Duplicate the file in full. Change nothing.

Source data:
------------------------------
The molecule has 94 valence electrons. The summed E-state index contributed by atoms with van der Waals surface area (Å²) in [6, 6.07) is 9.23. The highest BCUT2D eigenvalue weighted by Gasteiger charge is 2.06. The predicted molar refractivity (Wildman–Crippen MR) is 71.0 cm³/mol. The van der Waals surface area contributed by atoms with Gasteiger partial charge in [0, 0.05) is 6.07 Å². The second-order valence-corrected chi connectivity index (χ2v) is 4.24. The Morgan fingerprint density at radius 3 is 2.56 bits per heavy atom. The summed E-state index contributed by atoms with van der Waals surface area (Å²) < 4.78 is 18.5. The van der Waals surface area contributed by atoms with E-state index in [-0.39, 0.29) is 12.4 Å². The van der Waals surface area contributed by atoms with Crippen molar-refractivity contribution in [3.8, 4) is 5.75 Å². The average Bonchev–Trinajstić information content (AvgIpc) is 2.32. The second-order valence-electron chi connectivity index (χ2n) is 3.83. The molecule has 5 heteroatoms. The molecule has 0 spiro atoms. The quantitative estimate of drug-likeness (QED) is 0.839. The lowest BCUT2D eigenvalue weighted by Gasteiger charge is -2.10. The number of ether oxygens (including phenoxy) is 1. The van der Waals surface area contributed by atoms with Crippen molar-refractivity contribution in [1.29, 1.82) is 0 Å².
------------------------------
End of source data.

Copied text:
The molecule has 94 valence electrons. The summed E-state index contributed by atoms with van der Waals surface area (Å²) in [6, 6.07) is 9.23. The highest BCUT2D eigenvalue weighted by Gasteiger charge is 2.06. The predicted molar refractivity (Wildman–Crippen MR) is 71.0 cm³/mol. The van der Waals surface area contributed by atoms with Gasteiger partial charge in [0, 0.05) is 6.07 Å². The second-order valence-corrected chi connectivity index (χ2v) is 4.24. The Morgan fingerprint density at radius 3 is 2.56 bits per heavy atom. The summed E-state index contributed by atoms with van der Waals surface area (Å²) < 4.78 is 18.5. The van der Waals surface area contributed by atoms with E-state index in [-0.39, 0.29) is 12.4 Å². The van der Waals surface area contributed by atoms with Crippen molar-refractivity contribution in [3.8, 4) is 5.75 Å². The average Bonchev–Trinajstić information content (AvgIpc) is 2.32. The second-order valence-electron chi connectivity index (χ2n) is 3.83. The molecule has 5 heteroatoms. The molecule has 0 spiro atoms. The quantitative estimate of drug-likeness (QED) is 0.839. The lowest BCUT2D eigenvalue weighted by Gasteiger charge is -2.10. The number of ether oxygens (including phenoxy) is 1. The van der Waals surface area contributed by atoms with Crippen molar-refractivity contribution in [1.29, 1.82) is 0 Å².